“Like youth, horse manure goes all too quickly.”
A friend loaned me Henry Mitchell’s novel, One Man’s Garden. From the little I’ve read thus far in the book, Henry Mitchell was not only a very good columnist, he was a very good man – one you would have been pleased to converse with and to know.
This is one of those books that you can pick up, open randomly and read any section of the novel and be delighted. Thank you, Friend, for the loan of this marvelous book!!
A dear person, assisted by another dandy woman, gave me twenty-two plastic trash bags of horse manure for Christmas, and in last week’s mild weather I got it spread on particular treasures in the garden. Ten roses on their arches had first claim, followed by the planting site of ten forthcoming tomato seedlings, then a dab for a crinum that should have bloomed in the summer but didn’t, and a handful for the Princesse de Sagan (a red rose sitting all my herself), and a bucketful for what I hope is a hardy palm. Like youth, horse manure goes all too quickly. Before you’ve got started good, it’s gone and you wonder how it went so fast.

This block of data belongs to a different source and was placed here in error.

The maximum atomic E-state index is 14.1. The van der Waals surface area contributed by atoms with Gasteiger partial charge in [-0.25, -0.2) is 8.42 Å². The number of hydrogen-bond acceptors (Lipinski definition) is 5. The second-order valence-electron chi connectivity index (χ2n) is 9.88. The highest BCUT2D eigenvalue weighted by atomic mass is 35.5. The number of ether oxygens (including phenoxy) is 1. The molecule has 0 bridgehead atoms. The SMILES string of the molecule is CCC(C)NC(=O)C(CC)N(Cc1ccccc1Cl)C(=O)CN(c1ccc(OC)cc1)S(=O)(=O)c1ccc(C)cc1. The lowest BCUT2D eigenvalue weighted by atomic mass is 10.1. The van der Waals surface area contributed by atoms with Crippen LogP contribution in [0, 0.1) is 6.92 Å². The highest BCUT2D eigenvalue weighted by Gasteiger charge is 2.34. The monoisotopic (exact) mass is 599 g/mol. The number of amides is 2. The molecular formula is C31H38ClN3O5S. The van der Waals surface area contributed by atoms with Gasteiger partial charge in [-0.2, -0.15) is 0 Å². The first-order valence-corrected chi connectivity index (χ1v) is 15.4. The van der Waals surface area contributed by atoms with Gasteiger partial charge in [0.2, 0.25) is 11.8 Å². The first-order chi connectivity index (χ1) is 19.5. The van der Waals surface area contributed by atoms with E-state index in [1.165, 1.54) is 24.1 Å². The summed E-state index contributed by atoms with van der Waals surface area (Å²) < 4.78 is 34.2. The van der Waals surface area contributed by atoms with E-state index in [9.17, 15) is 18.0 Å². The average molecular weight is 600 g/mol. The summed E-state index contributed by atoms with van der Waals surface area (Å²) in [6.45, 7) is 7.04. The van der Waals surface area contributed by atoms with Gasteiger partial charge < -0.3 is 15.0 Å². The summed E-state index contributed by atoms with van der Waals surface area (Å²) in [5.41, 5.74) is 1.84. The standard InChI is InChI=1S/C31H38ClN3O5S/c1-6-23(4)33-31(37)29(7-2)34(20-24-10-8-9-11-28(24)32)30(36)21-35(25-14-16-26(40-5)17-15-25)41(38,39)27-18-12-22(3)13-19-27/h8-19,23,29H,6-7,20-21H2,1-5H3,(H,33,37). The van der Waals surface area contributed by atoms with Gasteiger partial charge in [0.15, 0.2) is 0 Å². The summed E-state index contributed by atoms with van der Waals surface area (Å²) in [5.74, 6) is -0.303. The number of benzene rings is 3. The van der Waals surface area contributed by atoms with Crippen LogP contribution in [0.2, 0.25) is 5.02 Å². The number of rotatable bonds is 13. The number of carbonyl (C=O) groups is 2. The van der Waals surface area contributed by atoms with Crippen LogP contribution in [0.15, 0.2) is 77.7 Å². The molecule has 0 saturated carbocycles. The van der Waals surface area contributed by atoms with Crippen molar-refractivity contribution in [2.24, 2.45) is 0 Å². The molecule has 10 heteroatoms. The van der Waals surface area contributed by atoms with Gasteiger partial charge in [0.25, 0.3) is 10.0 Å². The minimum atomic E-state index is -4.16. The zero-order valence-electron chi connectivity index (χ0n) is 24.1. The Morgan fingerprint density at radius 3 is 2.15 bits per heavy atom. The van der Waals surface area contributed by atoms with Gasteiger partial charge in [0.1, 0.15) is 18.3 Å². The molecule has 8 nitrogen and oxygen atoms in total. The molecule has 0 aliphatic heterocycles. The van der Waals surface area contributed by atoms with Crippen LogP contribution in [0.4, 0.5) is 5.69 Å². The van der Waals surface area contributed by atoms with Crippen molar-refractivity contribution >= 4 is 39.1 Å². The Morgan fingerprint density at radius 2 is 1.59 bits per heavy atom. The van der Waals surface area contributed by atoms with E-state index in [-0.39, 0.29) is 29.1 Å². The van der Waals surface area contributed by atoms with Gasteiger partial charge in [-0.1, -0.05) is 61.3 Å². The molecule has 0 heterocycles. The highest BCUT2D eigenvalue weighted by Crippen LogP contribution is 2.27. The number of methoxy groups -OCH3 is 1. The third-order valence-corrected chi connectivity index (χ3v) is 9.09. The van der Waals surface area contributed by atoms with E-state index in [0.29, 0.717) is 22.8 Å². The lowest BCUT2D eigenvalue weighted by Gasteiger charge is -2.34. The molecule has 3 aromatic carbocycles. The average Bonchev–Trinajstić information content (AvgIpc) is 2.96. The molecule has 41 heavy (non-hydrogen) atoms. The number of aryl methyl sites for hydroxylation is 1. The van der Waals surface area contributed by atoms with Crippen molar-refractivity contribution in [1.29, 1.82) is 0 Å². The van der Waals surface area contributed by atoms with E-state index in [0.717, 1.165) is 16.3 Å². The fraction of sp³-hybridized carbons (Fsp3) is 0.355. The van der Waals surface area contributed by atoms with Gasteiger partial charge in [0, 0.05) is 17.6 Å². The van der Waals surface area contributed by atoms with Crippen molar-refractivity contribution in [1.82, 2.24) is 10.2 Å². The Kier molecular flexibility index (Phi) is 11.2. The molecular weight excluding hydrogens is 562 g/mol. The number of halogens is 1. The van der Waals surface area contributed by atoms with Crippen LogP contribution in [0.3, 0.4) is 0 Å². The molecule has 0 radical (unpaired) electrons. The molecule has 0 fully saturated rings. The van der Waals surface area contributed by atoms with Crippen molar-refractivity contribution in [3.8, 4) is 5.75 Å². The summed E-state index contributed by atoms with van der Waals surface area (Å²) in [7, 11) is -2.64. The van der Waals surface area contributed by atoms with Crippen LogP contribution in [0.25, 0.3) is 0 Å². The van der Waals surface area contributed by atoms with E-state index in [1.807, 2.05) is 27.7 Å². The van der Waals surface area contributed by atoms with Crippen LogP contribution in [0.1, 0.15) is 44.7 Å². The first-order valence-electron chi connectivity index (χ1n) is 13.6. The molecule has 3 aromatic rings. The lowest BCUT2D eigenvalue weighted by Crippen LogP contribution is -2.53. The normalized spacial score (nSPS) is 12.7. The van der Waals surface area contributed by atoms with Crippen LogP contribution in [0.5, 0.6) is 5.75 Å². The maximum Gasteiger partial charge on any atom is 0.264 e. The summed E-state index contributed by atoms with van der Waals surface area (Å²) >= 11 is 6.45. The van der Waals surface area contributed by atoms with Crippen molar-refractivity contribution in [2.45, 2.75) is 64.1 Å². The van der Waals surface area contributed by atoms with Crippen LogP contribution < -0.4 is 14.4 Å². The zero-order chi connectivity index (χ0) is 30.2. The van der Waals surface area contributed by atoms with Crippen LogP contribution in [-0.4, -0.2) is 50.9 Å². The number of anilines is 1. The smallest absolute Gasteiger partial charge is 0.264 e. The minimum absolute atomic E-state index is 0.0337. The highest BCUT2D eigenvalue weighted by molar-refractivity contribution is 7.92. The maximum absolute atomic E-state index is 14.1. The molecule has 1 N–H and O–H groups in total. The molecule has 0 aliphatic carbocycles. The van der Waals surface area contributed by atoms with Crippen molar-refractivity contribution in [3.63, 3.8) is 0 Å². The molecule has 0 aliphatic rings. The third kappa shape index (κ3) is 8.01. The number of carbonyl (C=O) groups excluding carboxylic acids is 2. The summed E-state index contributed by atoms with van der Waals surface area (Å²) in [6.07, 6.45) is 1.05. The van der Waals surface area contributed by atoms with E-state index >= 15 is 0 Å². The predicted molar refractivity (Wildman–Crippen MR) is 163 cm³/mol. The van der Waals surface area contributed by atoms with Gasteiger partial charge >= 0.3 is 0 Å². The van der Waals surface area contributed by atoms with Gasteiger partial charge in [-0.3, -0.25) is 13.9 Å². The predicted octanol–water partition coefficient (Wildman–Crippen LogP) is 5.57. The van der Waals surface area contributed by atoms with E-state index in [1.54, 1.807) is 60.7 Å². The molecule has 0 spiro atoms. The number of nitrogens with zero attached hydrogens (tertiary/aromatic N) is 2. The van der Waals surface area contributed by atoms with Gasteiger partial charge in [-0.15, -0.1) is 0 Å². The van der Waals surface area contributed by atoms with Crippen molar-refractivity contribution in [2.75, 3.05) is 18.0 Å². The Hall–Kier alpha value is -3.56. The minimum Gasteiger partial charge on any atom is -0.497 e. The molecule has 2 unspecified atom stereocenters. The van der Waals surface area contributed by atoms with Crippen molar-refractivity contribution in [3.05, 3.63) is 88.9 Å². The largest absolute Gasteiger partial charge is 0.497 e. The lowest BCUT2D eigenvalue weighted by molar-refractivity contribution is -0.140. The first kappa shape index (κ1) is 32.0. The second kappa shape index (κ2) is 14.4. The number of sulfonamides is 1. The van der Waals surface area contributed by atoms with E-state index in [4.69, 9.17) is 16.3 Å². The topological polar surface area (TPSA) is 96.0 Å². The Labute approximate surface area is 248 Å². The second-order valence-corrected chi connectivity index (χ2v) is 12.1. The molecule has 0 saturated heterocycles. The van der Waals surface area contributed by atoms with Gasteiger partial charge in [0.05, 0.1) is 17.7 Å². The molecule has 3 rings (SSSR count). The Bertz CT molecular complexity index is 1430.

This is the time to remind ourselves that we have our most beautiful skies in the winter. This sunrise the horizon was thundery dark gray-blue, surmounted by a broad band of orange salmon, then a band of turquoise, and above that a wide band of coral-rose. Above all that the sky was robin-egg blue with a few puffy clouds touched with light red. Of course only steady, wholesome folk (which includes gardeners) are awake to see it.
Henry Mitchell died of cancer of 1993 and there were many articles written about his talent, his giving spirit, and his legacy.
The following is an excerpt from a Washington Post article titled “This bud’s for you,” June 12, 1994:
Henry Mitchell’s children are going out into the world. They – all 215 of them – are the slender bright green seedlings of the many-hued bearded irises crowded into the neutral strip between the sidewalk and the curb in front of Henry’s American University Park house in Northwest Washington.
Henry and a sizable contingent of neighbors put the irises in two autumns ago, digging out the grass, installing boards to define their 6-by-12 bed, putting down sharp sand and horse-manured soil from the pile behind his garage and mulching the whole thing over with straw.